Bir Gurdialpura, also one of the main hunting reserves of the erstwhile rulers of Patiala, is spread over a little more than 620 hectares. Its mixed deciduous forests provide shelter to a wide variety of fauna, such as, the blue bull, hog deer, hare, jungle cat, jackal and rhesus monkey. The sanctuary’s avian life includes pea fowls, partridges, doves and spotted owls.

  • Qila Mubarak, Nabha

    Durgiana Temple

    The small town of Nabha, neighbouring Patiala, was once a princely state in its own right, and grew around the Qila Mubarak. Characterised by its soaring mud walls, the fort was constructed over a period of 150 years. Raja Hira Singh, who ruled from 1871 till his death in 1911, built most of the structure that stands today. The inner precinct is built on a square platform boasting colonnades, arches, and grand balconies. In 2010, the Qila Mubarak was leased to the Nabha Foundation.

Accessibility

Airport
Airport

Nearest Airport

Shaheed Bhagat Singh Airport,Chandigarh
www.airportchandigarh.com
Telephone Number: 91-172-2659886

Bus Service
Bus Service

Bus Service

Pepsu Road Transport Corporation
Telephone Number: 0175-2311718

ATM

State bank of patiala (SBP)

Gurudwara Dukhniwarn sahib, patiala

HDFC

Gurudwara Dukhniwarn sahib, patiala

Axis bank

Back side BUS stand patiala

State bank of India (SBI)

Railway station patiala

State bank of India (SBI)

Back side of bus stand patiala

State bank of patiala (SBP )

Adalat bazaar patiala

Punjab And sind bank (PSB)

The Mall Patiala near capital Thather

ICICI

ATM SCO No. 6, Chotti Baradari, Patiala

State bank of patiala (SBP )

District court complex patiala near lahori gate

State bank of patiala (SBP )

head office of SBP The mall patiala

HDFC

head office of PSTCL mall road patiala

State bank of patiala (SBP )

NIS ( national insititute of sports ) Chownk Patiala

PNB

Lower mall road patiala

ICICI

ATM 82/1, Anardana chowk , Patiala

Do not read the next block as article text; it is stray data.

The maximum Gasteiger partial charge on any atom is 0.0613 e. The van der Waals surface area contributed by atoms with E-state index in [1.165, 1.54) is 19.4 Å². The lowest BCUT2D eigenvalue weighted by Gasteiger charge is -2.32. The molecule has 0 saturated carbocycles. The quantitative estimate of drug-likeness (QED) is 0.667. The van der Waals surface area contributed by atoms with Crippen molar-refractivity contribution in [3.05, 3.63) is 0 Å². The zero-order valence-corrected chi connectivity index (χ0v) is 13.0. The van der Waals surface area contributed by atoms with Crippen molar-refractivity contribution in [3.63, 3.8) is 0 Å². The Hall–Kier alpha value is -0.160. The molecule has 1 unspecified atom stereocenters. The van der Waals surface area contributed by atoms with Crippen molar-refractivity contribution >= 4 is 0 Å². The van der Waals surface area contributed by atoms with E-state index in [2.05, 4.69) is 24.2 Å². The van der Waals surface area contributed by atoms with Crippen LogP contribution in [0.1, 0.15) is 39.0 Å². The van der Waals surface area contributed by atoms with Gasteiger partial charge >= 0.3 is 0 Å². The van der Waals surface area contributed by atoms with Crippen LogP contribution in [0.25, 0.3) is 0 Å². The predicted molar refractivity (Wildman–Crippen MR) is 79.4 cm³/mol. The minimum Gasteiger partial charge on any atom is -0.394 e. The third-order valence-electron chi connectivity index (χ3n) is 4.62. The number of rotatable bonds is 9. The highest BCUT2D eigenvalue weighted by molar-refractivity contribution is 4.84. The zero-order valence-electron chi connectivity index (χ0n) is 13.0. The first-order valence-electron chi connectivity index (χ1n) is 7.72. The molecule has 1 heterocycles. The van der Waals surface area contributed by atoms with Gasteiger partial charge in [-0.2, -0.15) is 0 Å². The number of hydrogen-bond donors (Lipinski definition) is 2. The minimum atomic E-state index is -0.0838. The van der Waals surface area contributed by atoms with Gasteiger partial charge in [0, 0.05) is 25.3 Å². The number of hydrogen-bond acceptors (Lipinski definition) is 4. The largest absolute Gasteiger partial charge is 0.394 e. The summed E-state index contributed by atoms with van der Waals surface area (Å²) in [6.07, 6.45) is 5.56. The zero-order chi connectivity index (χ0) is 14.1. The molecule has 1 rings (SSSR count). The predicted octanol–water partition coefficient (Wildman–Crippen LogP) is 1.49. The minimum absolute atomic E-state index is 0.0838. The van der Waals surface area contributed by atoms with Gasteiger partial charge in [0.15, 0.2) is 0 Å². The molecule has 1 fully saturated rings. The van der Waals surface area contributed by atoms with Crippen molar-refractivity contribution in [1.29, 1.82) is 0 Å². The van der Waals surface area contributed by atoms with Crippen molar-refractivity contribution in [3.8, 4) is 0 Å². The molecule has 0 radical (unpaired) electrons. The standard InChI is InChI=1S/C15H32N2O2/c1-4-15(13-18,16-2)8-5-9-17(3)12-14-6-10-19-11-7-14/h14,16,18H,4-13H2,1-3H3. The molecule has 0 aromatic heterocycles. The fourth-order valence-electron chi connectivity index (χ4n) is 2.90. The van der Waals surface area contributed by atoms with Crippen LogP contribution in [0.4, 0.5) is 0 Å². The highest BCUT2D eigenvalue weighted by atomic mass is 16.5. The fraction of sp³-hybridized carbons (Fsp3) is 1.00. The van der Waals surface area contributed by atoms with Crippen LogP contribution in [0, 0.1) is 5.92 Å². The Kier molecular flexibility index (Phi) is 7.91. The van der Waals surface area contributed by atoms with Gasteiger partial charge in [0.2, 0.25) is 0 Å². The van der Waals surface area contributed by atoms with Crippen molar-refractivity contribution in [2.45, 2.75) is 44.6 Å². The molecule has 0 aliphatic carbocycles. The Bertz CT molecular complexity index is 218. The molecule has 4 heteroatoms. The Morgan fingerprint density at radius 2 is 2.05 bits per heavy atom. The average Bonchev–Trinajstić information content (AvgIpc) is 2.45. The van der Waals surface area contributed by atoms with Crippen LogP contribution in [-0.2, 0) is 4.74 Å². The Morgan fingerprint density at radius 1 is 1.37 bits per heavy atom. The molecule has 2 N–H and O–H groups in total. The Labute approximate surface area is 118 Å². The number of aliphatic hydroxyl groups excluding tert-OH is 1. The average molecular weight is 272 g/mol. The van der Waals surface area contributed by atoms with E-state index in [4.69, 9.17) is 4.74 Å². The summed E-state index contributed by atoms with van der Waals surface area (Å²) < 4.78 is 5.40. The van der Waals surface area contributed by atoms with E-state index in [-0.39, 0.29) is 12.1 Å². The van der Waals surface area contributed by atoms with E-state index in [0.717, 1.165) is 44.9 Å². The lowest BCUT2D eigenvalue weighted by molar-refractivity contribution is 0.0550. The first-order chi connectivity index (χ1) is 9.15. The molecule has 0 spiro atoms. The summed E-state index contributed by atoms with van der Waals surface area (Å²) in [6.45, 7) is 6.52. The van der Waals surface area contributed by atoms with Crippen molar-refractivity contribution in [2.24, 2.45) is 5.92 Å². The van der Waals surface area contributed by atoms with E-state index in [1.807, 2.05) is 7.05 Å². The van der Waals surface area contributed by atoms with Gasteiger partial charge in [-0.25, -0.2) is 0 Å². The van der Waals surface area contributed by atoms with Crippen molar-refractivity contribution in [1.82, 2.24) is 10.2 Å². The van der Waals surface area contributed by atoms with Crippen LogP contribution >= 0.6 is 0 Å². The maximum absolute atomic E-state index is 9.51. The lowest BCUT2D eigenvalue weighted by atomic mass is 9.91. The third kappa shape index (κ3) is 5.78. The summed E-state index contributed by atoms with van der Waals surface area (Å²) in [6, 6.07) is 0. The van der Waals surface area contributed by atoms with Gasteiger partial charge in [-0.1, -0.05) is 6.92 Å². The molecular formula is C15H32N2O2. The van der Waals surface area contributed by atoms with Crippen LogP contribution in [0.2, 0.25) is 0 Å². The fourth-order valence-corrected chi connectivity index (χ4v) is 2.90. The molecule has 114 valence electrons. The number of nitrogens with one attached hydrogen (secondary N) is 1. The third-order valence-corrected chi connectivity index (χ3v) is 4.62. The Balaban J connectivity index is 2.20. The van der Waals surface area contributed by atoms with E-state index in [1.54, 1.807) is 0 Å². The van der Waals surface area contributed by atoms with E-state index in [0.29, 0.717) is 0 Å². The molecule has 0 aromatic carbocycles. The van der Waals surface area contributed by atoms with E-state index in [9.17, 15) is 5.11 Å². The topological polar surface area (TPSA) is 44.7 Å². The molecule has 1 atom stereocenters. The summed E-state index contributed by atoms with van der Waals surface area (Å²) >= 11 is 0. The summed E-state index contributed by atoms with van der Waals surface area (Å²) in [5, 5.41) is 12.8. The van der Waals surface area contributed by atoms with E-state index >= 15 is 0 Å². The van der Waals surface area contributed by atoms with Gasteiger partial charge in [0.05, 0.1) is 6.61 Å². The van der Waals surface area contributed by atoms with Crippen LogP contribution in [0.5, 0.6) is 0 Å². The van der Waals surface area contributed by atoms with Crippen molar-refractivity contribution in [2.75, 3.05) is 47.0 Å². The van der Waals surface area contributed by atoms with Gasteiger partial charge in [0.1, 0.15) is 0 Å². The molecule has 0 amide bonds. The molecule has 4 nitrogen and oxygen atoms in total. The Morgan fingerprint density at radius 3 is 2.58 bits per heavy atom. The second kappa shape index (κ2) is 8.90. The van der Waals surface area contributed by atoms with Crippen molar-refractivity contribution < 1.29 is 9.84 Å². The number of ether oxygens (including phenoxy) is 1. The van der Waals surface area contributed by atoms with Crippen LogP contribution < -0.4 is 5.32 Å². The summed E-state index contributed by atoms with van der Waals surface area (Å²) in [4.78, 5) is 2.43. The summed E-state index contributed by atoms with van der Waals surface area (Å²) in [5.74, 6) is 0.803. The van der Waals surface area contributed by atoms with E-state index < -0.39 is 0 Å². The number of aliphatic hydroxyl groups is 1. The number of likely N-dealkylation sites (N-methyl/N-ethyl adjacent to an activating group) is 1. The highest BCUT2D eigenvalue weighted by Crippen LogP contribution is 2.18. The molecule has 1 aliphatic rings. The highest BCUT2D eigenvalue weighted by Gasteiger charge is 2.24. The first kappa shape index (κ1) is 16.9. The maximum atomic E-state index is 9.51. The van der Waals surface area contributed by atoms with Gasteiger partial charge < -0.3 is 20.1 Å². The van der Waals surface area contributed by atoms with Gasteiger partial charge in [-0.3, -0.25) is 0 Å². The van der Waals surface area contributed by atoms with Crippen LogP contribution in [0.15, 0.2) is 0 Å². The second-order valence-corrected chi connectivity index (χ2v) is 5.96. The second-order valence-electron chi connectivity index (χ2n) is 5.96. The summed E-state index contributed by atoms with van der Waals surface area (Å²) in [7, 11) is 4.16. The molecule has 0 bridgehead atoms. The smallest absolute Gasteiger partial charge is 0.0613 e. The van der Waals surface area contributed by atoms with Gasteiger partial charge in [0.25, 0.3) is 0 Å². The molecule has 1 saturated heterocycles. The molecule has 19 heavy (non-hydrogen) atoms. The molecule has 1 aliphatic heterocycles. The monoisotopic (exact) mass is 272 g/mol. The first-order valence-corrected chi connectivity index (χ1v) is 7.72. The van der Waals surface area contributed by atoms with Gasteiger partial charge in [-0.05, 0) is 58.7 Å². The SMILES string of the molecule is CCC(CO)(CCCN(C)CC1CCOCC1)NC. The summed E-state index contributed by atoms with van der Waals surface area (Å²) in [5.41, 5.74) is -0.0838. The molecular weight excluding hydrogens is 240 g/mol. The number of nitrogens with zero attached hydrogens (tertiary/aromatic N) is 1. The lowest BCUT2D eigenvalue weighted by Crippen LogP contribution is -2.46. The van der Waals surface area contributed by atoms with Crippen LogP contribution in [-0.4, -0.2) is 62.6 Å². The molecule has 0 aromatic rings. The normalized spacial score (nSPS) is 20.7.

Oriental Bank Of Commerce

Budha Dal Public School Lower Mall, Patiala

PNB

Phatak No-22, patiala

Tour Operators

Mr.Baljit Singh Johal
Johal Air Travel Services Pvt. Ltd.
16-A, Johal Plaza, Ground Floor,
Opp. Bus Stand, Flyover Side,
Patiala.
Ph (0175)2302011,2213911,2305211 9815378611
johaltrv@yahoo.com
Mr. Ajay Thapar
Thapar Travels Air Services
SCF 4-5, Rajbaha Road,
Chowk, Gurdwara, Dukhniwaran Sahib,
Patiala.
Ph. (0175) 2213299, 2310071, 09814119990 (M)
reet_mehra@yahoo.co.in
MR. GURDIAL SINGH KAPOOR
LEGENDS & PALACES
B-21/64, THE MALL
SHERANWALS GATE
PATIALA
0175-2219068/5003007
legendsandpalaces@yahoo.co.in
www.legendsandpalaces.com

Guides

Mr Kamal Jeet

Email ID: kamaljeetsharma3@gmail.com
(M)- 80540-69296
Vill. Mardanpur. P.O. Shambhu, Teh. Rajpura, Patiala

Mr Amarjeet Singh

(M)- 9988059300
S/o Shri Harnek Singh, House No G-120, Ranjit Nagar,
Seona Road, Patiala

Mr Anil Kumar

(M)- 9501356965
S/o Ey Cap. Chander Singh, # 852, Street No.4,
Rishi Colony, Patiala- 147001

Mr Gopal Krishan

(M)- 9041472623
S/o Shri Amarjeet Garg, #1565/1, Old Gadda Khana,
Patiala 147001

Mr Hari Ram

(M)- 9814811145
S/o Shri Dev Singh, House No 5, Village Seona,
Patiala

Mr Pankaj Bhalla

(M)- 9216928280, 9316224417
S/o Rajinder Parshad Bhalla, # 1755, Jyoti Ram Street,
Kacha Patiala 147001

Mr Sandeep Singh

(M)- 9988336441
S/o Gurdeep Singh, Sarabha Nagar, Ward 11, Chingara Road,
Patran-147105

Miss Suman

(M)- 8727906555, 8437029269
D/o Jagmohan Yadav, #6 Mohindra Colony,
Opposite Mohindra College, Patiala- 147001

Internet Cafes

Bindra Communication Centre

9-10 M.C. Market Patiala Punjab,
098 14 575668

Arora Computers

Arna Barna Chowk, Patiala, Punjab 147001,
0175 500 1935 ?

Cyber cafe

rajbinder sandhu

Theatres

SRS Cinemas

2nd Floor,Omaxe Mall,Opp Kali Devi Mandir,
Patiala,Punjab, 147001,
0175 653 4811

Tagore Theatre

Model Town, Patiala,
Punjab

Old Final Lecture Theatres

Govt medical College, And Rajindra Hospital, NH 64,
New Lal Bagh, Patiala, Punjab

National Theater Arts Society Regd

Govt medical College, And Rajindra Hospital, NH 64,
212-a/1, Sewak Colony, Sewak Colony, Patiala
Punjab 147001, 0175 221 3272

Shopping

Omaxe Mall

Patiala, Punjab

Bindra Stores

Adalat Bazar, Patiala,
Punjab 147001, 0175 501 2091

V.K. GROUP

Sco 14 Walia Enclave, Opposite Punjabi University,
Urban Estate, Patiala, Punjab 147002, 092 16 722002

RANA PHULKARI CORNER

#788 -7 Near water Tank, Main Road Tripuri Town Patiala, Punjab 147004, 090 41 400054

Aachar Bazaar

Patiala, Punjab

New Budha Dal Complex

Patiala, Punjab 147001

THIS COUNTS

Patiala, Punjab, 098 14 300117

City Centre

Bhupindra Road, Patiala, Punjab 147001

Shopping Center

DMW Railway Colony, Patiala, Punjab

Kabir's Multistore

Patiala, Punjab

Distances from Amritsar

Chandigarh 67km
Amritsar 234km
Delhi 238km
Ludhiana 115km
Sangrur 57km
Rajpura 25km
Ambala 25km
Bathinda 152km
Sirhind 36km

Tourist Information Office

Tourist Imformation Centre ( Punjab Tourism )

Address : punjab state archives,
old commissioner offcier
near Distt courts complex,
Mall Road, Patiala
Email: topatiala@gmail.com
Phone no: 98727-74777

Punjab